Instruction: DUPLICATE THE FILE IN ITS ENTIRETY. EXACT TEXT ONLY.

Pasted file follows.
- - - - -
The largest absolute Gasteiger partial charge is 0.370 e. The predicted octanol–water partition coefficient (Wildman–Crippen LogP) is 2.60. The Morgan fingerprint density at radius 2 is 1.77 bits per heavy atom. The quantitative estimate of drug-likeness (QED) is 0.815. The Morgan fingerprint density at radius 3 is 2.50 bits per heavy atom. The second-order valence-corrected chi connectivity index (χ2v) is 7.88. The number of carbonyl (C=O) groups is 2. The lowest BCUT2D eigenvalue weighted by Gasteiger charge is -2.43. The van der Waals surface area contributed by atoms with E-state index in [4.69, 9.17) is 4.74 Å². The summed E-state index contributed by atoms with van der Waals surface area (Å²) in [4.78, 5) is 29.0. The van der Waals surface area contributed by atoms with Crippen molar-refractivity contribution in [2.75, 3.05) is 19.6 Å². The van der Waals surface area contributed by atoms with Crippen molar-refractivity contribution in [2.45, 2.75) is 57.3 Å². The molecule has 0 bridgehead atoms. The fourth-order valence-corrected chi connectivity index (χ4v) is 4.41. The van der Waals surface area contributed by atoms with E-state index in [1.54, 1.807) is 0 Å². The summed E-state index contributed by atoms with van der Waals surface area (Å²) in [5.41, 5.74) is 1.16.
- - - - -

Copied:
The largest absolute Gasteiger partial charge is 0.370 e. The predicted octanol–water partition coefficient (Wildman–Crippen LogP) is 2.60. The Morgan fingerprint density at radius 2 is 1.77 bits per heavy atom. The quantitative estimate of drug-likeness (QED) is 0.815. The Morgan fingerprint density at radius 3 is 2.50 bits per heavy atom. The second-order valence-corrected chi connectivity index (χ2v) is 7.88. The number of carbonyl (C=O) groups is 2. The lowest BCUT2D eigenvalue weighted by Gasteiger charge is -2.43. The van der Waals surface area contributed by atoms with E-state index in [4.69, 9.17) is 4.74 Å². The summed E-state index contributed by atoms with van der Waals surface area (Å²) in [4.78, 5) is 29.0. The van der Waals surface area contributed by atoms with Crippen molar-refractivity contribution in [2.75, 3.05) is 19.6 Å². The van der Waals surface area contributed by atoms with Crippen molar-refractivity contribution in [2.45, 2.75) is 57.3 Å². The molecule has 0 bridgehead atoms. The fourth-order valence-corrected chi connectivity index (χ4v) is 4.41. The van der Waals surface area contributed by atoms with E-state index in [1.54, 1.807) is 0 Å². The summed E-state index contributed by atoms with van der Waals surface area (Å²) in [5.41, 5.74) is 1.16.